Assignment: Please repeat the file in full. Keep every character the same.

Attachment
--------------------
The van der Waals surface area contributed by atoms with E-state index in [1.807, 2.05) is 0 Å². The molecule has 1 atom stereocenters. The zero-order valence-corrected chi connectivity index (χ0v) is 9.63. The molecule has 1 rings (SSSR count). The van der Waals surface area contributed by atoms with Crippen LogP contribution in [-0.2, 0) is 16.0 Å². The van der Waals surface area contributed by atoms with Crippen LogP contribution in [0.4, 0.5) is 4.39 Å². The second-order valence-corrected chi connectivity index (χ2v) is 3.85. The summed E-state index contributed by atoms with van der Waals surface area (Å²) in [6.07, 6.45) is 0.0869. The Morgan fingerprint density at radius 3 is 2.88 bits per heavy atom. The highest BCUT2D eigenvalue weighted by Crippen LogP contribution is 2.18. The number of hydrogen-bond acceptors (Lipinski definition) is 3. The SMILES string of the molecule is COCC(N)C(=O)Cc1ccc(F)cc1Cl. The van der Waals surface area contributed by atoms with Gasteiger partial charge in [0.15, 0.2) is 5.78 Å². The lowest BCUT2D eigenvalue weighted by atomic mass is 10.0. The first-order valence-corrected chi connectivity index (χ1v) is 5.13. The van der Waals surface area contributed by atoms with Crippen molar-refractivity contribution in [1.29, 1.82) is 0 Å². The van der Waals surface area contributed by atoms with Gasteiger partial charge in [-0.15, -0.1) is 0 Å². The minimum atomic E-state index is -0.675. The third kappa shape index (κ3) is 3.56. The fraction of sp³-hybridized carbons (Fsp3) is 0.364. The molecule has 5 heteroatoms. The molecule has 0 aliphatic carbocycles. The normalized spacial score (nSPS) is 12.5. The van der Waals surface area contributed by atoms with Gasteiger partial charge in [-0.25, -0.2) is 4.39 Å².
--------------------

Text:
The van der Waals surface area contributed by atoms with E-state index in [1.807, 2.05) is 0 Å². The molecule has 1 atom stereocenters. The zero-order valence-corrected chi connectivity index (χ0v) is 9.63. The molecule has 1 rings (SSSR count). The van der Waals surface area contributed by atoms with Crippen LogP contribution in [-0.2, 0) is 16.0 Å². The van der Waals surface area contributed by atoms with Crippen LogP contribution in [0.4, 0.5) is 4.39 Å². The second-order valence-corrected chi connectivity index (χ2v) is 3.85. The summed E-state index contributed by atoms with van der Waals surface area (Å²) in [6.07, 6.45) is 0.0869. The Morgan fingerprint density at radius 3 is 2.88 bits per heavy atom. The highest BCUT2D eigenvalue weighted by Crippen LogP contribution is 2.18. The number of hydrogen-bond acceptors (Lipinski definition) is 3. The SMILES string of the molecule is COCC(N)C(=O)Cc1ccc(F)cc1Cl. The van der Waals surface area contributed by atoms with Gasteiger partial charge in [0.15, 0.2) is 5.78 Å². The lowest BCUT2D eigenvalue weighted by atomic mass is 10.0. The first-order valence-corrected chi connectivity index (χ1v) is 5.13. The van der Waals surface area contributed by atoms with Crippen molar-refractivity contribution in [1.29, 1.82) is 0 Å². The van der Waals surface area contributed by atoms with Gasteiger partial charge in [-0.15, -0.1) is 0 Å². The minimum atomic E-state index is -0.675. The third kappa shape index (κ3) is 3.56. The fraction of sp³-hybridized carbons (Fsp3) is 0.364. The molecule has 5 heteroatoms. The molecule has 0 aliphatic carbocycles. The normalized spacial score (nSPS) is 12.5. The van der Waals surface area contributed by atoms with Gasteiger partial charge in [-0.25, -0.2) is 4.39 Å².